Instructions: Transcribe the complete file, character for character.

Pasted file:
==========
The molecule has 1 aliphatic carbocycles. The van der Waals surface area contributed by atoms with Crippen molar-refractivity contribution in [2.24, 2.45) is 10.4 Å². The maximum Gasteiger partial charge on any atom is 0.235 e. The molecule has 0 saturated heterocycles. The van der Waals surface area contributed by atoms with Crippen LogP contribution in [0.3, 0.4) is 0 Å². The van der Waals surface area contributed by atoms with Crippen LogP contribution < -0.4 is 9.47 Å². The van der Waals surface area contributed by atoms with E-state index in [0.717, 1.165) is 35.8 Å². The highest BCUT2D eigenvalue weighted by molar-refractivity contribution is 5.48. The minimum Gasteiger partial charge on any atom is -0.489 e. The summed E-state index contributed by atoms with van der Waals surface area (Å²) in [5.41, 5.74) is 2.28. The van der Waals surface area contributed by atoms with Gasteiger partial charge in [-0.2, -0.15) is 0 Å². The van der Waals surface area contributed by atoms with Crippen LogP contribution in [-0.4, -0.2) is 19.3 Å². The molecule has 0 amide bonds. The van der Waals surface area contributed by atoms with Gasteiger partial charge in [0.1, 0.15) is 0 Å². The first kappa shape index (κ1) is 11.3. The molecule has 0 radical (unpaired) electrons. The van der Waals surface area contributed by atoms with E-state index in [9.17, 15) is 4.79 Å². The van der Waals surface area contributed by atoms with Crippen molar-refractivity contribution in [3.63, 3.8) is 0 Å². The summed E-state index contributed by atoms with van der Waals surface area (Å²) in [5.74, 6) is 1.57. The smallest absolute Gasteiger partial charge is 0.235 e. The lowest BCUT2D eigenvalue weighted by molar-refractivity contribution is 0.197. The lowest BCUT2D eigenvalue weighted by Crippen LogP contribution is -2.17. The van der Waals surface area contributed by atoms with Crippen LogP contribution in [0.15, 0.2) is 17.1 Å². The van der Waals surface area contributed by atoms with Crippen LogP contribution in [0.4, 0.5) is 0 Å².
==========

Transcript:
The molecule has 1 aliphatic carbocycles. The van der Waals surface area contributed by atoms with Crippen molar-refractivity contribution in [2.24, 2.45) is 10.4 Å². The maximum Gasteiger partial charge on any atom is 0.235 e. The molecule has 0 saturated heterocycles. The van der Waals surface area contributed by atoms with Crippen LogP contribution in [0.3, 0.4) is 0 Å². The van der Waals surface area contributed by atoms with Crippen LogP contribution < -0.4 is 9.47 Å². The van der Waals surface area contributed by atoms with E-state index in [0.717, 1.165) is 35.8 Å². The highest BCUT2D eigenvalue weighted by molar-refractivity contribution is 5.48. The minimum Gasteiger partial charge on any atom is -0.489 e. The summed E-state index contributed by atoms with van der Waals surface area (Å²) in [5.41, 5.74) is 2.28. The van der Waals surface area contributed by atoms with Gasteiger partial charge in [-0.2, -0.15) is 0 Å². The van der Waals surface area contributed by atoms with Crippen LogP contribution in [-0.4, -0.2) is 19.3 Å². The molecule has 0 amide bonds. The van der Waals surface area contributed by atoms with Gasteiger partial charge in [0.1, 0.15) is 0 Å². The first kappa shape index (κ1) is 11.3. The molecule has 0 radical (unpaired) electrons. The van der Waals surface area contributed by atoms with E-state index in [9.17, 15) is 4.79 Å². The van der Waals surface area contributed by atoms with Crippen molar-refractivity contribution in [3.63, 3.8) is 0 Å². The summed E-state index contributed by atoms with van der Waals surface area (Å²) in [5.74, 6) is 1.57. The smallest absolute Gasteiger partial charge is 0.235 e. The lowest BCUT2D eigenvalue weighted by molar-refractivity contribution is 0.197. The lowest BCUT2D eigenvalue weighted by Crippen LogP contribution is -2.17. The van der Waals surface area contributed by atoms with Crippen LogP contribution in [0.15, 0.2) is 17.1 Å². The van der Waals surface area contributed by atoms with Crippen LogP contribution in [0.4, 0.5) is 0 Å².